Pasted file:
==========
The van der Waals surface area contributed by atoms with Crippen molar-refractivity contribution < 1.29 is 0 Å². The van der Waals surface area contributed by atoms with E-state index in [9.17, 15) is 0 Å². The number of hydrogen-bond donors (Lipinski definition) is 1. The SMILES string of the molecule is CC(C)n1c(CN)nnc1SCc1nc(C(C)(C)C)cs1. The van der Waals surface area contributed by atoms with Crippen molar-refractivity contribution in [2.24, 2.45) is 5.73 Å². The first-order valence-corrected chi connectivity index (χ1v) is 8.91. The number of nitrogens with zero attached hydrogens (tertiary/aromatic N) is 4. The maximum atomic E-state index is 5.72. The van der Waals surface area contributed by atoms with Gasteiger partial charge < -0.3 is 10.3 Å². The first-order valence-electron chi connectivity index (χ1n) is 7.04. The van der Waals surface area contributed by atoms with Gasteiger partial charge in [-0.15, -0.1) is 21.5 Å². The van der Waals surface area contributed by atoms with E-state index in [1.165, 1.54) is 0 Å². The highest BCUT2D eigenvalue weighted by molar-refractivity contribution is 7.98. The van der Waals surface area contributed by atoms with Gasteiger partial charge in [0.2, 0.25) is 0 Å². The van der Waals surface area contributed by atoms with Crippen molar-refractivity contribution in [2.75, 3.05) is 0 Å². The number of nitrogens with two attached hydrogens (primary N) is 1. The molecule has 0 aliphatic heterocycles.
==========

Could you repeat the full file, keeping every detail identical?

The van der Waals surface area contributed by atoms with Crippen molar-refractivity contribution < 1.29 is 0 Å². The van der Waals surface area contributed by atoms with E-state index in [9.17, 15) is 0 Å². The number of hydrogen-bond donors (Lipinski definition) is 1. The SMILES string of the molecule is CC(C)n1c(CN)nnc1SCc1nc(C(C)(C)C)cs1. The van der Waals surface area contributed by atoms with Crippen molar-refractivity contribution in [2.24, 2.45) is 5.73 Å². The first-order valence-corrected chi connectivity index (χ1v) is 8.91. The number of nitrogens with zero attached hydrogens (tertiary/aromatic N) is 4. The maximum atomic E-state index is 5.72. The van der Waals surface area contributed by atoms with Gasteiger partial charge < -0.3 is 10.3 Å². The first-order valence-electron chi connectivity index (χ1n) is 7.04. The van der Waals surface area contributed by atoms with Gasteiger partial charge in [-0.15, -0.1) is 21.5 Å². The van der Waals surface area contributed by atoms with E-state index in [1.165, 1.54) is 0 Å². The highest BCUT2D eigenvalue weighted by molar-refractivity contribution is 7.98. The van der Waals surface area contributed by atoms with Gasteiger partial charge in [0.2, 0.25) is 0 Å². The van der Waals surface area contributed by atoms with Crippen molar-refractivity contribution in [2.75, 3.05) is 0 Å². The number of nitrogens with two attached hydrogens (primary N) is 1. The molecule has 0 aliphatic heterocycles.